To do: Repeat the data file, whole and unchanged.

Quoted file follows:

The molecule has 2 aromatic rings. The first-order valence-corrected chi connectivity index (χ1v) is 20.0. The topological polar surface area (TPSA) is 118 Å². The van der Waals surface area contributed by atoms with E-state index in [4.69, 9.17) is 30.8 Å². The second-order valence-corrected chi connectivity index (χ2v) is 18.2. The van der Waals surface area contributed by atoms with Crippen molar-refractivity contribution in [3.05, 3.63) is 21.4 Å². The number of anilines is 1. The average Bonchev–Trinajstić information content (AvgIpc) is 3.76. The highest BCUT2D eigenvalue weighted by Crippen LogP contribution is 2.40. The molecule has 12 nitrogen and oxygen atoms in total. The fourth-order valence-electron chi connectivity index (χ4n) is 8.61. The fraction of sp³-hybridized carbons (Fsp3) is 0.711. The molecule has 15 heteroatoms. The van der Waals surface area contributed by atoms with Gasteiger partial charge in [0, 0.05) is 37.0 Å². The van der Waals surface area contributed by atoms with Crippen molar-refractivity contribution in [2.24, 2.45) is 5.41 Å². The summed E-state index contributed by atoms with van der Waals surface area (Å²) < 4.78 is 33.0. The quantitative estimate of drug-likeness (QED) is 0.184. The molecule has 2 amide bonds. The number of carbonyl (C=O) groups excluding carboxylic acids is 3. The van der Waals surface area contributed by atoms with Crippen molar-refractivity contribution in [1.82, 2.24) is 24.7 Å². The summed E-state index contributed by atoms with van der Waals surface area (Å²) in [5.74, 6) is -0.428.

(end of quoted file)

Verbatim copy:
The molecule has 2 aromatic rings. The first-order valence-corrected chi connectivity index (χ1v) is 20.0. The topological polar surface area (TPSA) is 118 Å². The van der Waals surface area contributed by atoms with E-state index in [4.69, 9.17) is 30.8 Å². The second-order valence-corrected chi connectivity index (χ2v) is 18.2. The van der Waals surface area contributed by atoms with Crippen molar-refractivity contribution in [3.05, 3.63) is 21.4 Å². The number of anilines is 1. The average Bonchev–Trinajstić information content (AvgIpc) is 3.76. The highest BCUT2D eigenvalue weighted by Crippen LogP contribution is 2.40. The molecule has 12 nitrogen and oxygen atoms in total. The fourth-order valence-electron chi connectivity index (χ4n) is 8.61. The fraction of sp³-hybridized carbons (Fsp3) is 0.711. The molecule has 15 heteroatoms. The van der Waals surface area contributed by atoms with Gasteiger partial charge in [0, 0.05) is 37.0 Å². The van der Waals surface area contributed by atoms with Crippen molar-refractivity contribution in [2.24, 2.45) is 5.41 Å². The summed E-state index contributed by atoms with van der Waals surface area (Å²) < 4.78 is 33.0. The quantitative estimate of drug-likeness (QED) is 0.184. The molecule has 2 amide bonds. The number of carbonyl (C=O) groups excluding carboxylic acids is 3. The van der Waals surface area contributed by atoms with Crippen molar-refractivity contribution in [1.82, 2.24) is 24.7 Å². The summed E-state index contributed by atoms with van der Waals surface area (Å²) in [5.74, 6) is -0.428.